She is too little to understand the impact her question had on me or the many layers my answer contained.

“I have mittens because I care about my kindergarten friends,” I told her. And with that she shrugged and toddled back outside to play. Ready to be carefree again and play with her classmates. And eat snow, of course, because after all, she’s just a kid. That’s what kids should do.

Why do we have mittens? Because you matter, little friend. Everyone matters. 

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If a Kindie Sees an Ambulance

Inspired by real life events (everyone is fine) and the beloved series of books featuring animals with insatiable and irrational desires for things like donuts, pancakes, and muffins, I decided to try my hand as an author of children’s books. Here’s the working draft of my first manuscript. I might turn it into a play, I haven’t decided yet.

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If a kindergartener sees an ambulance in the school parking lot, they will immediately jump to the most extreme scenario.

Kindie (spotting an amubulance through the classroom window). “Someone is dead.”

Me. No one died.

Second Kindie. Someone is DEAD?!

Me. No one is dead.

Third and Fourth Kindie (as they rush to the window). Who died?

Me. No one is dead. They are here to help a student and give them medicine.

First Kindie: Well, SOME people are dead.

Me. (exasperated look)

First Kindie (whispering, head down). Well, they ARE.

Me (more forcefully). The ambulance is hear because teachers did the right thing and called for help to make sure everyone is okay. It’ll be fine. Oh, look! See? There’s the student sitting up, they’re going to be fine. Firefighters, police, and ambulance drivers are our friends. It’s fine, but if you feel anxious or have some questions we can chat. BUT EVERYTHING IS FINE.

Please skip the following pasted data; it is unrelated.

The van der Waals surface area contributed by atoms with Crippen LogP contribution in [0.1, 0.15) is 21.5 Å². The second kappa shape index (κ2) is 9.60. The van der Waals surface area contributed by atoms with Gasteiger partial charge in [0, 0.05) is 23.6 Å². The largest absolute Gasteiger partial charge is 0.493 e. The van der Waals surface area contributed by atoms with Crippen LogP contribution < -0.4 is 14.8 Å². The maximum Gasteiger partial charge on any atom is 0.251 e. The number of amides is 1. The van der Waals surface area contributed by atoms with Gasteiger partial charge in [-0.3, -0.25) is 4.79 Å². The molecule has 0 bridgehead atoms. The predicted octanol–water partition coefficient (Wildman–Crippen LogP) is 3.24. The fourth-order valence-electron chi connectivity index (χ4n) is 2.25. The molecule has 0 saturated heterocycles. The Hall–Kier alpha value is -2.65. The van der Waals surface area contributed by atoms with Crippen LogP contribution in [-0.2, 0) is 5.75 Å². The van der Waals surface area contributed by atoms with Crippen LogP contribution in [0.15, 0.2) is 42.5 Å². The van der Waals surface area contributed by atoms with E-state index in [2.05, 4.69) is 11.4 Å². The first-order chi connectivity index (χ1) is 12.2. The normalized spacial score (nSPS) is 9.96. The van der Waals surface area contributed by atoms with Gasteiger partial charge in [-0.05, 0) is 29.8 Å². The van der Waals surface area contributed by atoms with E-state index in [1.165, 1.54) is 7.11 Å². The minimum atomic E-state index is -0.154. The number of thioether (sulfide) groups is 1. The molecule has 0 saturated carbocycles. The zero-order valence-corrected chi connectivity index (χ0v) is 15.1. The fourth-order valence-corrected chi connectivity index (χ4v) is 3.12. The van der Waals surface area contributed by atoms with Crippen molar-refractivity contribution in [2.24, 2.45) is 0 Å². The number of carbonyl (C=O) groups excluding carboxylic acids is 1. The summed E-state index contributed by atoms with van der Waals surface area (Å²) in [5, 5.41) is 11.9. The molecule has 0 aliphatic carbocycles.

Second Kindie. One time I had to get stitches at the hospital. I was bleeding.

Third Kindie. Is the playdoh open?

Second Kindie. Joey picked his nose. I SAW him.

Fourth Kindie. So, who died?

(Scene)


What Are you Doing?

Ah, teaching kindergarten children. Is it rewarding? Yes. Fun? Absolutely. Challenging? At times, yes. Energizing? You betcha. Draining? For sure. Worth it? Without a doubt.

Do you ever wonder what it’s like to work with small children every day? Here you go.

___________________________

Student (to me as I stamp letters with a classmate). What are you doing?

Me (thinking it is pretty obvious). What am I doing?

Student (smiling). What are you doing?

Me. What am I doing?

S. What are you doing?

M. What am I doing?

S (giggling). What are you doing?

M. What is in my hand?

S. What is in your hand?

M. What do you think I am doing?

S. What are you doing?

M (gesturing directly at the stamps and paper and classmate). What does it look like I am doing?

S. What are you doing?

M (weeping quietly). Stamping. His. Name. With. This. Stamp. In. My Hand.

S. Hahaha. What are you doing?

M. Go find a centre, honey.

S. Bye.

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Be A Learner

Last summer I was invited to share some thoughts with a  roomful of student teachers. I was nervous, they were nervous, we were all nervous.

————-

Welcome to teaching. This week you begin a year that will transform you. I must confess, I’m a little envious of you.

This is the year you get to try all kinds of new experiences with the security of being partnered with an experienced teacher. There are times you will sink a little bit, but you will not drown, because someone is by your side, encouraging you, making sure you’ll be okay, and a little bit better for the experience. That person is your Associate Teacher.

I’ve had the privilege of being a mentor to more than a dozen teacher candidates during my career. It is exciting, challenging, thought-provoking, and stressful.

Yes – it can be stressful. We wonder who our TECs will be. Will I like them? Will they like me? Will they be a hard worker? Will they cry if I have to give them some critical feedback? What if we aren’t a good match?

You are probably feeling nervous about starting your year, but rest assured, even old veterans like myself, get the jitters, too. We’ve been where you are.

So, how do we establish a positive working relationship?

Here’s a little secret – we are often asked to take a student teacher as a favour, but the fact is, we really enjoy it. Through the process of mentoring a teacher candidate we question our methods, we try new things, we learn through observing and collaborating with you. It’s a win-win.